Solving hard Maths Olympiad problems

Apparently it’s IMO season, and in honour of such, Terry Tao reposed one of the questions on his blog as a “polymath” project — something to be solved collaboratively over the web, rather than by individual effort. Two hundred comments or so later, and a complete proof was achieved, though how much that benefited from the polymath aspect might be debatable. Anyway, it’s a pretty neat problem:

Problem 6. Let a1, a2, …, an be distinct positive integers and let M be a set of n-1 positive integers not containing s = a1 + a2 +…+ an. A grasshopper is to jump along the real axis, starting at the point 0 and making n jumps to the right with lengths a1, a2, …, an in some order. Prove that the order can be chosen in such a way that the grasshopper never lands on any point in M.

Depending on your interest in such things, you might have fun trying to puzzle it out on your own. If so, you might or might not want to read the comment thread above for ideas, but be cautious about the comments to Terry’s followup post which include at least one complete proof.

Anyway, since I’m obviously not a l33t enough maths dude to come up with a proof myself, I thought it might be fun to see about converting the proof into a program (ie, “find a sequence of hops the grasshopper can take without landing on any point in M”). Something along the lines of this blog post from not too long ago. Happily it’s a constructive proof, so that’s an entirely reasonable challenge.

First, I’m going to generalise the problem slightly to make it a little easier to deal with: we’ll allow the grasshopper to start at any point, z, on the number line; and we’ll allow M to contain between zero and n-1 values, instead of exactly n-1 values, and we’ll sort the two sequences from least to greatest. (That turns out to not be any more general in practice, but will make the notation easier)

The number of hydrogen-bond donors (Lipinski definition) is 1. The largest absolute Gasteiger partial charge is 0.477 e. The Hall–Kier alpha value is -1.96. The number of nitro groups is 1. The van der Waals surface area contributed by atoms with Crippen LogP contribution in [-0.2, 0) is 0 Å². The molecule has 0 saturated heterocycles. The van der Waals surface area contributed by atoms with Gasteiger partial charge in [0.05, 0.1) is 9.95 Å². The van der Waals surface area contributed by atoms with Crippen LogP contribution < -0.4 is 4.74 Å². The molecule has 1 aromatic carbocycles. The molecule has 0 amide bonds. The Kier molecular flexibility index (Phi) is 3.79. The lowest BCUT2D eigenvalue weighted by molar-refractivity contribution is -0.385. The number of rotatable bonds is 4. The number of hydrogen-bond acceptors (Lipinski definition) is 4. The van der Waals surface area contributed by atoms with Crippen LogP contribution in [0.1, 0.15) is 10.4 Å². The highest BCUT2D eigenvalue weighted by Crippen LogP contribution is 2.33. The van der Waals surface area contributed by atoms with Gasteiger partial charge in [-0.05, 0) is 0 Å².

As such, we’ll define a function steps(a,m,z=0) that takes the two sorted lists of numbers, and the starting position (defaulting to 0), and returns a list of steps that when taken misses everything in m. We’ll resolve it recursively, starting with the base case of m being empty, in which case we can just take the steps in order, without worrying about hitting a mine:

def steps(a,m,z=0):
    assert(sorted(a)==a and sorted(m)==m)
    assert(len(m) < len(a))
    if m == []: return a

The ideal first step to take would be the longest possible — that’s the most likely to pass a bunch of values in m, and generally gets us moving as fast as possible. The key insight from the proof (IMO) is taking this approach, and looking at how that interacts with the various possible arrangements of the first few values of m. There are two important issues: one, the most obvious, is whether one of the values of m is hit immediately by taking the largest possible step; and two, whether the largest possible step actually passes any of the values of m. We continue on by establishing these possibilities:

    a_max = a[-1]
    m_min = m[0]

    a_max_in_m = (z+a_max) in m   # NB: an O(n) or O(lg(n)) step
    a_max_passed_any_m = (m_min < z+a_max)